Popular North Sea fish such as haddock, plaice and lemon sole could become less common on our menus because they will be constrained to preferred habitat as seas warm, according to a study published today in Nature Climate Change.
Fish distributions are limited by water temperature and some species can only thrive in certain habitats and depths. In the last 40 years the North Sea has warmed four times faster than the global average and further warming is predicted over the coming century, leading fisheries scientists to study how this will impact on commercial species.
The researchers developed a model that combined long-term fisheries datasets and climate model projections from the Met Office to predict the abundance and distribution of the UK’s favourite fish over the next 50 years.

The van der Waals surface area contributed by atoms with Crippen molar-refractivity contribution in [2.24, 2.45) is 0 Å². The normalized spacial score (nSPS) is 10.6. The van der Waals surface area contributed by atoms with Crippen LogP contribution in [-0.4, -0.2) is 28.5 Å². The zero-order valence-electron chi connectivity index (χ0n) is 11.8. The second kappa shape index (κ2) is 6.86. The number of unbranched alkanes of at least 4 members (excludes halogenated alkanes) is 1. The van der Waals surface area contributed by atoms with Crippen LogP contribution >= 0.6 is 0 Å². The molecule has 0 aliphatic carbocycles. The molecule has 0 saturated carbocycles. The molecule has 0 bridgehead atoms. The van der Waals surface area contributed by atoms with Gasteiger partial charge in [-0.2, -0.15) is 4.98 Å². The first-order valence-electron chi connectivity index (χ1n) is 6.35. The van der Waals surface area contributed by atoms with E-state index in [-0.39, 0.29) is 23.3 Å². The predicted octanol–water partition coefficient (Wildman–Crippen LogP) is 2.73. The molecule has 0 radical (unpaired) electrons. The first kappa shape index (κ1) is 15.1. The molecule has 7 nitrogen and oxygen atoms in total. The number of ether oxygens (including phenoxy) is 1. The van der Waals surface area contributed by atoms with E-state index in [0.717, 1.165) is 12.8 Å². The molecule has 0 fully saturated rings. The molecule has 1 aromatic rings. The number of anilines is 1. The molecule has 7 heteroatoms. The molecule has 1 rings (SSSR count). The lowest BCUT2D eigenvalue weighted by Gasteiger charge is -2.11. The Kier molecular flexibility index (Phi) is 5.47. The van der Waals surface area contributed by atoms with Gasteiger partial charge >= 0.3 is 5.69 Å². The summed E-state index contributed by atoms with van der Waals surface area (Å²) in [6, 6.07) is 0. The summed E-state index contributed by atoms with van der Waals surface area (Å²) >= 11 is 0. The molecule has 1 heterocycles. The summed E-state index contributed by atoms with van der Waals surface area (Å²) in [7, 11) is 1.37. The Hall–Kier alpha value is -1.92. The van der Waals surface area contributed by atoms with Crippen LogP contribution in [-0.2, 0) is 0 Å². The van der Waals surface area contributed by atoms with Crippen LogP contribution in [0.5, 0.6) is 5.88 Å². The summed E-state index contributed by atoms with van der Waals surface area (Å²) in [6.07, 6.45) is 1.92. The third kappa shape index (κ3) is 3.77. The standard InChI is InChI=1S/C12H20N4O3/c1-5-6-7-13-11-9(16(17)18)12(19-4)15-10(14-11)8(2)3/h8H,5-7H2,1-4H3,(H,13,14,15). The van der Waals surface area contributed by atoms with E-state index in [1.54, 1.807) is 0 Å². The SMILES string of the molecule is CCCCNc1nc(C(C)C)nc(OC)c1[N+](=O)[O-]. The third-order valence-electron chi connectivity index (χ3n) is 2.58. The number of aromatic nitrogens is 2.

The team including researchers from Exeter and Bristol found that, as the North Sea warms, species will have little capacity to move northwards to avoid warming temperatures, since habitat of a suitable depth is not available. Due to higher temperatures, many of the species studied are predicted to reduce in relative abundance.
Louise Rutterford, postgraduate researcher at the University of Exeter, said: “Our study suggests that we will see proportionally less of some of the species we eat most of as they struggle to cope with warming conditions in the North Sea. We provide new insight into how important local depths and associated habitats are to these commercial species. It’s something that is not always captured in existing models that predict future fish distributions.”
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